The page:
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Thursday’s Mini-Report, 5.18.23

Today’s edition of quick hits.


Today’s edition of quick hits.

* A brief, unsigned opinion on Section 230: “The Supreme Court on Thursday sidestepped a ruling on the legal shield that protects internet companies from lawsuits relating to content posted by users in a case concerning allegations that YouTube was liable for suggesting videos promoting violent militant Islam.”

* Last summer, the Biden administration had to sell allies on capping the price that Russia could command for every barrel of oil it sold on the global market. It worked: “As the Group of 7 prepares to meet again in this week in Hiroshima, Japan, official and market data suggest the untried idea has helped achieve its twin initial goals since the price cap took effect in December. The cap appears to be forcing Russia to sell its oil for less than other major producers, when crude prices are down significantly from their levels immediately after Russia’s invasion of Ukraine.”

* Judicial nominees, Part I: “Civil rights lawyer Nancy Abudu has been confirmed to the US Court of Appeals for the Eleventh Circuit, where she will be the first Black woman to sit on the Atlanta-based court.” (She’s the first Biden judicial nominee Sen. Joe Manchin voted against.)

* Judicial nominees, Part II: “In a rare defeat for President Joe Biden on judicial nominations, Michael Delaney has formally withdrawn from consideration to be a 1st Circuit Court of Appeals judge. ... Delaney’s withdrawal comes as he lacks the votes in the Democratic-led Senate to be confirmed, facing criticism about his handling of a years-old legal case involving a New Hampshire school that was sued by the family of a girl who said she was sexually assaulted.”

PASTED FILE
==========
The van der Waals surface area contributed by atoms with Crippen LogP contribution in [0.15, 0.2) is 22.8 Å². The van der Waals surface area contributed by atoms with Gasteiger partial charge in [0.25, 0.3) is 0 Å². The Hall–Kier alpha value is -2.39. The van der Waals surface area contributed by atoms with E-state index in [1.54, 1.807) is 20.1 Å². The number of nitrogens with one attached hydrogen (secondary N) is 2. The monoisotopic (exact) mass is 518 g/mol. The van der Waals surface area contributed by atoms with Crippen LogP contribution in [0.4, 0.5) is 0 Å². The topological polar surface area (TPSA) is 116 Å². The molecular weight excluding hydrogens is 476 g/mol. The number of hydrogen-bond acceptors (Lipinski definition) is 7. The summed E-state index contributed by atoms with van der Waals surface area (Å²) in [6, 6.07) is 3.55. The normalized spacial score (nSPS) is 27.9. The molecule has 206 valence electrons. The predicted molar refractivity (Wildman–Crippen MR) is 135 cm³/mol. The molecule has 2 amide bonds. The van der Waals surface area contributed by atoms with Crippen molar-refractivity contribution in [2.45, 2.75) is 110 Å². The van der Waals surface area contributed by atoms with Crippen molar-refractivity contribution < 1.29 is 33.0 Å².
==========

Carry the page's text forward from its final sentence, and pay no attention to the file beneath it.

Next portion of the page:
* Jack Teixeira: “The Air National Guard member accused in a high-profile classified leaks case appears to have shared sensitive secrets with foreign nationals and had raised concern among his co-workers in the months before he was charged with mishandling and disseminating national security information, prosecutors said in a court filing Wednesday.”

* We could do this, and it wouldn’t take long for the project to pay for itself: “French parking lots could soon generate as much electricity as 10 nuclear power plants, after a law is expected to win final passage on Tuesday requiring canopies of solar panels to be built atop all substantial lots in the country.”

* All is not well at Twitter: “In an interview this week, Twitter owner Elon Musk said users making false claims of stolen elections ‘will be corrected’ on the platform. ... Yet many such claims have thrived on Twitter in the week since former President Donald Trump spent much of a CNN town hall digging in on his lie that the 2020 election was “rigged” against him. Twitter posts that amplified those false claims have thousands of shares with no visible enforcement, a review of posts on the platform shows.”

* Montana vs. TikTok: “Montana officially became the first state to ban TikTok on Wednesday after Gov. Greg Gianforte signed a bill restricting downloads of the immensely popular social media app into law. The legislation, which was passed last month, makes it illegal for app stores to give users the option to download TikTok and illegal for the company to operate within the state.”

* This story keeps getting worse: “Sen. Dianne Feinstein, D-Calif., experienced more complications than were publicly disclosed from a recent case of shingles that left her absent from Washington for nearly three months. Feinstein, 89, had also suffered from Ramsay Hunt syndrome, which occurred when shingles spread to her head and neck, and a case of encephalitis, which is swelling of the brain, a person familiar with her situation confirmed to NBC News on Thursday.”

See you tomorrow.